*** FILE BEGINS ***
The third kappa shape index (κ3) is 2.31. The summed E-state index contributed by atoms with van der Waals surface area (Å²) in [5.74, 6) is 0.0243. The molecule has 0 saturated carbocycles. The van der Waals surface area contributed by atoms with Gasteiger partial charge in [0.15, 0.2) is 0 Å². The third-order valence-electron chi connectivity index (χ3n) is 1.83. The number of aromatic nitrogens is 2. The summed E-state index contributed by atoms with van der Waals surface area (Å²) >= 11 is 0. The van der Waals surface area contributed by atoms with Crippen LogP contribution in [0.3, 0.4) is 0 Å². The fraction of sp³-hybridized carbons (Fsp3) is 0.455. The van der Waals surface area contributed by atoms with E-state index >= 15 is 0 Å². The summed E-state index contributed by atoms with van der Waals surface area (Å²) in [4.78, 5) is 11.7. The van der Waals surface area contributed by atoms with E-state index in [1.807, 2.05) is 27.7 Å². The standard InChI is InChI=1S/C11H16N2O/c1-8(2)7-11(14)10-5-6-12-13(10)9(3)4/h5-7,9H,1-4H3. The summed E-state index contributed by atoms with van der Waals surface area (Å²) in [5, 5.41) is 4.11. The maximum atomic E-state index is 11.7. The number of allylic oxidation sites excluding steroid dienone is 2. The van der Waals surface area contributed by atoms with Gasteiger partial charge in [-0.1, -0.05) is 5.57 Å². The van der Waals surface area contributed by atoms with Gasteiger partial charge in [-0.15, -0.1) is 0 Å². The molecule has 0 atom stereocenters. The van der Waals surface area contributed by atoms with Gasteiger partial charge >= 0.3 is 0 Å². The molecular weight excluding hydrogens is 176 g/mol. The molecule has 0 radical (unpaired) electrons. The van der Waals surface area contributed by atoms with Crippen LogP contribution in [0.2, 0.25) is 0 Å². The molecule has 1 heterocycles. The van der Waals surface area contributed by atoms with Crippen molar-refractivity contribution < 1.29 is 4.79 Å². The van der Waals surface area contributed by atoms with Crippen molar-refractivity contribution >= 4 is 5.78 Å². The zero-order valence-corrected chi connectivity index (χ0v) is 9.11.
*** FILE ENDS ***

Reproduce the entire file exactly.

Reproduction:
The third kappa shape index (κ3) is 2.31. The summed E-state index contributed by atoms with van der Waals surface area (Å²) in [5.74, 6) is 0.0243. The molecule has 0 saturated carbocycles. The van der Waals surface area contributed by atoms with Gasteiger partial charge in [0.15, 0.2) is 0 Å². The third-order valence-electron chi connectivity index (χ3n) is 1.83. The number of aromatic nitrogens is 2. The summed E-state index contributed by atoms with van der Waals surface area (Å²) >= 11 is 0. The van der Waals surface area contributed by atoms with Crippen LogP contribution in [0.3, 0.4) is 0 Å². The fraction of sp³-hybridized carbons (Fsp3) is 0.455. The van der Waals surface area contributed by atoms with E-state index >= 15 is 0 Å². The summed E-state index contributed by atoms with van der Waals surface area (Å²) in [4.78, 5) is 11.7. The van der Waals surface area contributed by atoms with E-state index in [1.807, 2.05) is 27.7 Å². The standard InChI is InChI=1S/C11H16N2O/c1-8(2)7-11(14)10-5-6-12-13(10)9(3)4/h5-7,9H,1-4H3. The summed E-state index contributed by atoms with van der Waals surface area (Å²) in [5, 5.41) is 4.11. The maximum atomic E-state index is 11.7. The number of allylic oxidation sites excluding steroid dienone is 2. The van der Waals surface area contributed by atoms with Gasteiger partial charge in [-0.1, -0.05) is 5.57 Å². The van der Waals surface area contributed by atoms with Gasteiger partial charge in [-0.15, -0.1) is 0 Å². The molecule has 0 atom stereocenters. The van der Waals surface area contributed by atoms with Gasteiger partial charge >= 0.3 is 0 Å². The molecular weight excluding hydrogens is 176 g/mol. The molecule has 0 radical (unpaired) electrons. The van der Waals surface area contributed by atoms with Crippen LogP contribution in [0.2, 0.25) is 0 Å². The molecule has 1 heterocycles. The van der Waals surface area contributed by atoms with Crippen molar-refractivity contribution < 1.29 is 4.79 Å². The van der Waals surface area contributed by atoms with Crippen molar-refractivity contribution >= 4 is 5.78 Å². The zero-order valence-corrected chi connectivity index (χ0v) is 9.11.